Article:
Nothing still. So I stopped and focused on the boiling pot of noodles. She ate very quickly. I couldn’t still make out her face because she wore her black hoodie but when she was done eating, she raised her face fully to me and said a very inaudible “thank you”.
Her eyes hit me. You know what they say about your eyes being a window to the world? Hers spoke volumes on a whole different level and I cannot really find words to explain the things that I saw in them but they were not good.
“I don’t have a family”, she told me. “I have a job. A night job. It’s the only way to pay my rent and feed on some days”.
She didn’t explain to me what her night job entailed. But her voice seemed stronger. Maybe it was the food?
Over the next few months, I checked in on Becca (that was the name she gave me) every other day. I would bring her food and try to coerce some story out of her so I could make sense of her life. She found it inspiring, that I would go out of my way to cook her meals even with my stump. I pretty much could do anything with it. I had the accident at 15 and I had to learn to adjust the remainder of my hand to complement the wholesome one.
She never divulged much and I started asking around to see if I could learn or hear anything that would help me find her family or someone she knew.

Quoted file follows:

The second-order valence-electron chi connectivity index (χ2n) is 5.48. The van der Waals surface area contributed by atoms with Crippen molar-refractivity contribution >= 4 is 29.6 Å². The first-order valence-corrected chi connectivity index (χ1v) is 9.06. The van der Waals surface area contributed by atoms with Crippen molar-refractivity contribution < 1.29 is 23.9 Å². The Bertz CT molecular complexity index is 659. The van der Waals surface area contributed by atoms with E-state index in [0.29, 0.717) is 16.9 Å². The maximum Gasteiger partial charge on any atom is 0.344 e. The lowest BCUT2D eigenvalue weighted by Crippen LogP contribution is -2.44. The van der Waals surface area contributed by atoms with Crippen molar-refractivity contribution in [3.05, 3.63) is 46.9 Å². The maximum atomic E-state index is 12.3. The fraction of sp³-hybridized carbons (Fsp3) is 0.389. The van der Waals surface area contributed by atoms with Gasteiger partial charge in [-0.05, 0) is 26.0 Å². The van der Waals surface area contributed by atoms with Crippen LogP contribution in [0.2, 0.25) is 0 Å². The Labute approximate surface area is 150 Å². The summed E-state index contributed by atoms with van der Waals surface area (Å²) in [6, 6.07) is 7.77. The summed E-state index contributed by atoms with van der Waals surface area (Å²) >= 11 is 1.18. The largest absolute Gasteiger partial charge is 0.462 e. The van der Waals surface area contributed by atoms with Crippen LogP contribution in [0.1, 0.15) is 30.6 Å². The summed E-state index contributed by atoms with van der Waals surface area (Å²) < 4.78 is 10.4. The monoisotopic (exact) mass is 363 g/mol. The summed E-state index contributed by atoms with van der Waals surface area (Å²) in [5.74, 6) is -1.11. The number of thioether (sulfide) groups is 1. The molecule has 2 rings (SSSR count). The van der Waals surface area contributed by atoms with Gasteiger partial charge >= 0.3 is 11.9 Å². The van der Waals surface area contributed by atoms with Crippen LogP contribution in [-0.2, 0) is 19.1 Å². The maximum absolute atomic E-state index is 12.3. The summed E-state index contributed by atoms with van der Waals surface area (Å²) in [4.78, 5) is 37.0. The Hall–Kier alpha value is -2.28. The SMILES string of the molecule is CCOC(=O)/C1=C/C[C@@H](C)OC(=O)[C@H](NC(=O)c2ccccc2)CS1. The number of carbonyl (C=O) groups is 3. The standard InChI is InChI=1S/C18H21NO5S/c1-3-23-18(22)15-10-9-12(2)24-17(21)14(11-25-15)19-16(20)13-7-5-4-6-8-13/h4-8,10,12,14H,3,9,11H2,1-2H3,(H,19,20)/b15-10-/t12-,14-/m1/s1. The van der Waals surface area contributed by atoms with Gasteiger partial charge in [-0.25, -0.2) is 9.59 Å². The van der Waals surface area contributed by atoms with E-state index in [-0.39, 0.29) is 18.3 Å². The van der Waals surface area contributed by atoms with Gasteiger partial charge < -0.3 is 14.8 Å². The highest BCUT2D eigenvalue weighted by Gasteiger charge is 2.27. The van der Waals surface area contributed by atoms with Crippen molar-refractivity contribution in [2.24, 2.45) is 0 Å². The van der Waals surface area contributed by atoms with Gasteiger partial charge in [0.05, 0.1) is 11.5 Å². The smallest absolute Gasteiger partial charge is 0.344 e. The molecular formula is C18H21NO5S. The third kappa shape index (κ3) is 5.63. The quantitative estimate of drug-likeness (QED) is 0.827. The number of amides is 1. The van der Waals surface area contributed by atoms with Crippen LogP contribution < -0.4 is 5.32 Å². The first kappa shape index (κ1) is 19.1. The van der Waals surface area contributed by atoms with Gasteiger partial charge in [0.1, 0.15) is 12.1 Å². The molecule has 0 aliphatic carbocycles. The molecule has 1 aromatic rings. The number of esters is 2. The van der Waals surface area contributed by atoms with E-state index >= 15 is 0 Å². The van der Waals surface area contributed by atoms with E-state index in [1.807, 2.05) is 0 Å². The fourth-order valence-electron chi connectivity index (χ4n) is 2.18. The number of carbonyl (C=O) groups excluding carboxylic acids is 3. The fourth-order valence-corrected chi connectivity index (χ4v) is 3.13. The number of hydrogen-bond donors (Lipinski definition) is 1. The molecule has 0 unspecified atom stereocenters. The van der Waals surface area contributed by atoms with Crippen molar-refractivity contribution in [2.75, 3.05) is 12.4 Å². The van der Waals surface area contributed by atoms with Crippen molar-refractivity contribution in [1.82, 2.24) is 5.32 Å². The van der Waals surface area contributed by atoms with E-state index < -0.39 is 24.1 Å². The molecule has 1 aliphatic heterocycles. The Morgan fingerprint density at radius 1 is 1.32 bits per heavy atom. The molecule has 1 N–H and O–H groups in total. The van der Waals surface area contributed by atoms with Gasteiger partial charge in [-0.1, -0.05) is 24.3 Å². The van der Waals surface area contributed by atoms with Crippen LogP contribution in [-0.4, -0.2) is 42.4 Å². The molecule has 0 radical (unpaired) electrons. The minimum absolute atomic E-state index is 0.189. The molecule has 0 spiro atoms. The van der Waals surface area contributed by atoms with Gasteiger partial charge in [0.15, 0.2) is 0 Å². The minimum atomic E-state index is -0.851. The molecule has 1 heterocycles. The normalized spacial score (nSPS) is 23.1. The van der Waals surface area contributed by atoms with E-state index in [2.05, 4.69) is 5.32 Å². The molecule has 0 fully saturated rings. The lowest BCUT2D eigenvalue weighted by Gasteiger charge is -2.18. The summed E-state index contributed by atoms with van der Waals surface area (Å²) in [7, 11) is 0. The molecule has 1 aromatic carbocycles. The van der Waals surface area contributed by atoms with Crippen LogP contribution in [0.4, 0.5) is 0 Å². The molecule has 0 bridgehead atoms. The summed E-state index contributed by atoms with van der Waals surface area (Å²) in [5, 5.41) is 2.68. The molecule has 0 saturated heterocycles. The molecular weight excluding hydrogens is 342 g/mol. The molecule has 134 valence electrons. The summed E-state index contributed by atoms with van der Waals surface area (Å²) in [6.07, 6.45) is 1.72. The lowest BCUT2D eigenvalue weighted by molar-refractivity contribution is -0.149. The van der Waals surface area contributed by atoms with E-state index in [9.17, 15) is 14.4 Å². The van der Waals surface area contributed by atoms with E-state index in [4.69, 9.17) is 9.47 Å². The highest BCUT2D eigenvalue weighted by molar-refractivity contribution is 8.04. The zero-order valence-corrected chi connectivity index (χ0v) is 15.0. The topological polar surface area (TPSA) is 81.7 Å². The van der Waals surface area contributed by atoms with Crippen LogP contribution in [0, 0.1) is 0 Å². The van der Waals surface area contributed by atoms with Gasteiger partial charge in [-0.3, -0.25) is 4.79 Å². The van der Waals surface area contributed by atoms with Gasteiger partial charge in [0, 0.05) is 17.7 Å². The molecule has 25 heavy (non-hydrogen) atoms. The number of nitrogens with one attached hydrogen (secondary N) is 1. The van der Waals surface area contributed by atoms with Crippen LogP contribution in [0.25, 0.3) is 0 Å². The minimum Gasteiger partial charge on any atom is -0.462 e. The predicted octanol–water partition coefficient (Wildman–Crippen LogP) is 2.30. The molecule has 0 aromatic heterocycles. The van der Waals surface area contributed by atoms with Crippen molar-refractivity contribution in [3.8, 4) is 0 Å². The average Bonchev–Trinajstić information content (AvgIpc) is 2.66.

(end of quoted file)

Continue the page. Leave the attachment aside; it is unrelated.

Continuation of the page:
In the last week, three months back, I was at her doorstep in the evening of Saturday now banging on the door because I had food for her and Obiora had taught me a trick on how to get someone to open up. Obiora’s my boyfriend by the way.
There was no response. I banged even louder and this began to attract some of the neighbours. Someone suggested we force the door open and I hesitated.
“She might just be deeply asleep”.
I knew Becca wasn’t deeply asleep. She had sleeping problems she had told me. Of what kind, I didn’t know.
We collectively began banging on the door but there was still no response. Mr. Fabian, the landlord, insisted on forcing the door open.
We found Becca in a pool of her blood on the floor. She had slit her right wrist. She looked peaceful and gruesome all the same dressed fully in a black hoodie, pants shoes and her knapsack visible from over her shoulder. Mr. Fabian called an ambulance and the police. I was taken to the station for questioning. An autopsy confirmed it was a suicide so I stopped having to report to the police station every other day speaking with retarded officers and having to pay my way out when it was obvious there was no investigation and they should be looking for her family members instead.
Becca and I shared a strange sort of bond in such a short time that sometimes, I would return home and head to her flat before recollecting on my way, that she was no longer there. That she would never be there any longer. I moved out of 13 Bamidele street three months after.
I wish I had done more, maybe asked Obiora about that opening up thing a little earlier? I wondered why it was her right wrist she slit instead of the left one. I wondered if there was a message in there for me because she hadn’t even left a note. Her body was still in the morgue because no family had looked for her. No one had bothered to find out where she had been. I hurt and I got angry and depressed and sad just wondering why she had taken her own life.
The strength of the emotions in Becca’s eyes the first day I looked into them answered that. She had lost the will to live.
When the agent called to say he had found me a self-contained apartment on the ground floor of “number 13…
“I’m not taking it. Please find me another apartment.”